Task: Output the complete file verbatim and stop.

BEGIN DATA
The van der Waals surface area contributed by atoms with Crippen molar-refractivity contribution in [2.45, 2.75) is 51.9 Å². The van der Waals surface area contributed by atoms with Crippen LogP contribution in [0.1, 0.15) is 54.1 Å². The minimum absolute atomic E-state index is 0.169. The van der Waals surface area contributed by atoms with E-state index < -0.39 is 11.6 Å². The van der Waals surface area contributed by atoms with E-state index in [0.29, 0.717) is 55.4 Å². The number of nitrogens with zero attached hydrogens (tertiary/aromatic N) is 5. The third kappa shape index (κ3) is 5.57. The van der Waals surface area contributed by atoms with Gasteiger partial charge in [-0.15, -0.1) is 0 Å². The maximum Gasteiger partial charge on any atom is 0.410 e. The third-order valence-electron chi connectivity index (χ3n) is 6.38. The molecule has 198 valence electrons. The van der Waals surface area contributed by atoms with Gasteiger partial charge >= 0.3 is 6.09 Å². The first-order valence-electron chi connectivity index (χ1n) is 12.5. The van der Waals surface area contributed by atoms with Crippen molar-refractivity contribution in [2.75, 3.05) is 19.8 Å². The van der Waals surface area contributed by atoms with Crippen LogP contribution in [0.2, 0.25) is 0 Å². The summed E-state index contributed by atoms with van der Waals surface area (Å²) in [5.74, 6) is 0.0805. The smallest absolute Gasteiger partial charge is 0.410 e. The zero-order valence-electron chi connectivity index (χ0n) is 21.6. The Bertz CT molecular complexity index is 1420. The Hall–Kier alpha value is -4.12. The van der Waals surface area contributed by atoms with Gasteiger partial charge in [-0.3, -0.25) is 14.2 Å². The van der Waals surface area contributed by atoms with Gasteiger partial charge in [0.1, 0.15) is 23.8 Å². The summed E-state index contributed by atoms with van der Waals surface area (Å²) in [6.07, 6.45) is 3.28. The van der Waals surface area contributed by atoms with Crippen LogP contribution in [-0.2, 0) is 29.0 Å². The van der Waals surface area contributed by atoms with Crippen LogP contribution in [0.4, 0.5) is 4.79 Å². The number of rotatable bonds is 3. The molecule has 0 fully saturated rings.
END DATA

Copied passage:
The van der Waals surface area contributed by atoms with Crippen molar-refractivity contribution in [2.45, 2.75) is 51.9 Å². The van der Waals surface area contributed by atoms with Crippen LogP contribution in [0.1, 0.15) is 54.1 Å². The minimum absolute atomic E-state index is 0.169. The van der Waals surface area contributed by atoms with E-state index < -0.39 is 11.6 Å². The van der Waals surface area contributed by atoms with E-state index in [0.29, 0.717) is 55.4 Å². The number of nitrogens with zero attached hydrogens (tertiary/aromatic N) is 5. The third kappa shape index (κ3) is 5.57. The van der Waals surface area contributed by atoms with Gasteiger partial charge in [-0.15, -0.1) is 0 Å². The maximum Gasteiger partial charge on any atom is 0.410 e. The third-order valence-electron chi connectivity index (χ3n) is 6.38. The molecule has 198 valence electrons. The van der Waals surface area contributed by atoms with Gasteiger partial charge >= 0.3 is 6.09 Å². The first-order valence-electron chi connectivity index (χ1n) is 12.5. The van der Waals surface area contributed by atoms with Crippen molar-refractivity contribution in [2.75, 3.05) is 19.8 Å². The van der Waals surface area contributed by atoms with Crippen LogP contribution in [0.2, 0.25) is 0 Å². The summed E-state index contributed by atoms with van der Waals surface area (Å²) in [5.74, 6) is 0.0805. The smallest absolute Gasteiger partial charge is 0.410 e. The zero-order valence-electron chi connectivity index (χ0n) is 21.6. The Bertz CT molecular complexity index is 1420. The Hall–Kier alpha value is -4.12. The van der Waals surface area contributed by atoms with Gasteiger partial charge in [-0.3, -0.25) is 14.2 Å². The van der Waals surface area contributed by atoms with Gasteiger partial charge in [0.1, 0.15) is 23.8 Å². The summed E-state index contributed by atoms with van der Waals surface area (Å²) in [6.07, 6.45) is 3.28. The van der Waals surface area contributed by atoms with Crippen LogP contribution in [-0.2, 0) is 29.0 Å². The van der Waals surface area contributed by atoms with Crippen LogP contribution in [0.4, 0.5) is 4.79 Å². The number of rotatable bonds is 3. The molecule has 0 fully saturated rings.